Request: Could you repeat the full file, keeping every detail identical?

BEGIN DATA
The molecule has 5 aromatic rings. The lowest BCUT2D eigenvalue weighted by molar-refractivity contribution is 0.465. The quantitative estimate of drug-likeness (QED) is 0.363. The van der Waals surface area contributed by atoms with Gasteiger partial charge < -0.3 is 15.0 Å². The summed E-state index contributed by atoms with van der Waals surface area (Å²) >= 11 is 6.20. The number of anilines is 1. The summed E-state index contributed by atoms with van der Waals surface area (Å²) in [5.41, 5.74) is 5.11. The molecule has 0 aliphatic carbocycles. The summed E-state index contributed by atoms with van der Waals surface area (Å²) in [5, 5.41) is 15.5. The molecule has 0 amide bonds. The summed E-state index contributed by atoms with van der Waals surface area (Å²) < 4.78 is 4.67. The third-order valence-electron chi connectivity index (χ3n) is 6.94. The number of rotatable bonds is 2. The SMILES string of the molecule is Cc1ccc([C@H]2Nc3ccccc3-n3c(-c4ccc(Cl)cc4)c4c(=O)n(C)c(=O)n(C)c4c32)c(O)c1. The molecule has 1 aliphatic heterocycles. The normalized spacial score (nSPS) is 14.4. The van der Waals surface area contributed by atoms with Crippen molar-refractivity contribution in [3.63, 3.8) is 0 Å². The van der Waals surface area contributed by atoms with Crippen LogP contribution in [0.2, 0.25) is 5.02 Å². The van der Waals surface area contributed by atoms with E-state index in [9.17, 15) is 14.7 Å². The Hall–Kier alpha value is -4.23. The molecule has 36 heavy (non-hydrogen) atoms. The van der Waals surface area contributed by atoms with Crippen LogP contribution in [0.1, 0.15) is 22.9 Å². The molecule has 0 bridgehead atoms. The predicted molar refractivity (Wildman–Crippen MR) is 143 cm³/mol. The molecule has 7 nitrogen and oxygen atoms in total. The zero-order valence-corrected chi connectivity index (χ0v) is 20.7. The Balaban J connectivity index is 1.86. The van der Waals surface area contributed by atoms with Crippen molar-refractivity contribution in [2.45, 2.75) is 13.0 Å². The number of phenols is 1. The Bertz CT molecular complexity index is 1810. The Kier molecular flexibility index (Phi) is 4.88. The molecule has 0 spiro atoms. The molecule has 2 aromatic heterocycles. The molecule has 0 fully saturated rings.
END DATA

The molecule has 5 aromatic rings. The lowest BCUT2D eigenvalue weighted by molar-refractivity contribution is 0.465. The quantitative estimate of drug-likeness (QED) is 0.363. The van der Waals surface area contributed by atoms with Gasteiger partial charge < -0.3 is 15.0 Å². The summed E-state index contributed by atoms with van der Waals surface area (Å²) >= 11 is 6.20. The number of anilines is 1. The summed E-state index contributed by atoms with van der Waals surface area (Å²) in [5.41, 5.74) is 5.11. The molecule has 0 aliphatic carbocycles. The summed E-state index contributed by atoms with van der Waals surface area (Å²) in [5, 5.41) is 15.5. The molecule has 0 amide bonds. The summed E-state index contributed by atoms with van der Waals surface area (Å²) < 4.78 is 4.67. The third-order valence-electron chi connectivity index (χ3n) is 6.94. The number of rotatable bonds is 2. The SMILES string of the molecule is Cc1ccc([C@H]2Nc3ccccc3-n3c(-c4ccc(Cl)cc4)c4c(=O)n(C)c(=O)n(C)c4c32)c(O)c1. The molecule has 1 aliphatic heterocycles. The normalized spacial score (nSPS) is 14.4. The van der Waals surface area contributed by atoms with Crippen molar-refractivity contribution in [3.63, 3.8) is 0 Å². The van der Waals surface area contributed by atoms with Crippen LogP contribution in [0.2, 0.25) is 5.02 Å². The van der Waals surface area contributed by atoms with E-state index in [9.17, 15) is 14.7 Å². The Hall–Kier alpha value is -4.23. The molecule has 36 heavy (non-hydrogen) atoms. The van der Waals surface area contributed by atoms with Crippen LogP contribution in [0.1, 0.15) is 22.9 Å². The molecule has 0 bridgehead atoms. The predicted molar refractivity (Wildman–Crippen MR) is 143 cm³/mol. The molecule has 7 nitrogen and oxygen atoms in total. The zero-order valence-corrected chi connectivity index (χ0v) is 20.7. The Balaban J connectivity index is 1.86. The van der Waals surface area contributed by atoms with Crippen molar-refractivity contribution in [2.45, 2.75) is 13.0 Å². The number of phenols is 1. The Bertz CT molecular complexity index is 1810. The Kier molecular flexibility index (Phi) is 4.88. The molecule has 0 spiro atoms. The molecule has 2 aromatic heterocycles. The molecule has 0 fully saturated rings.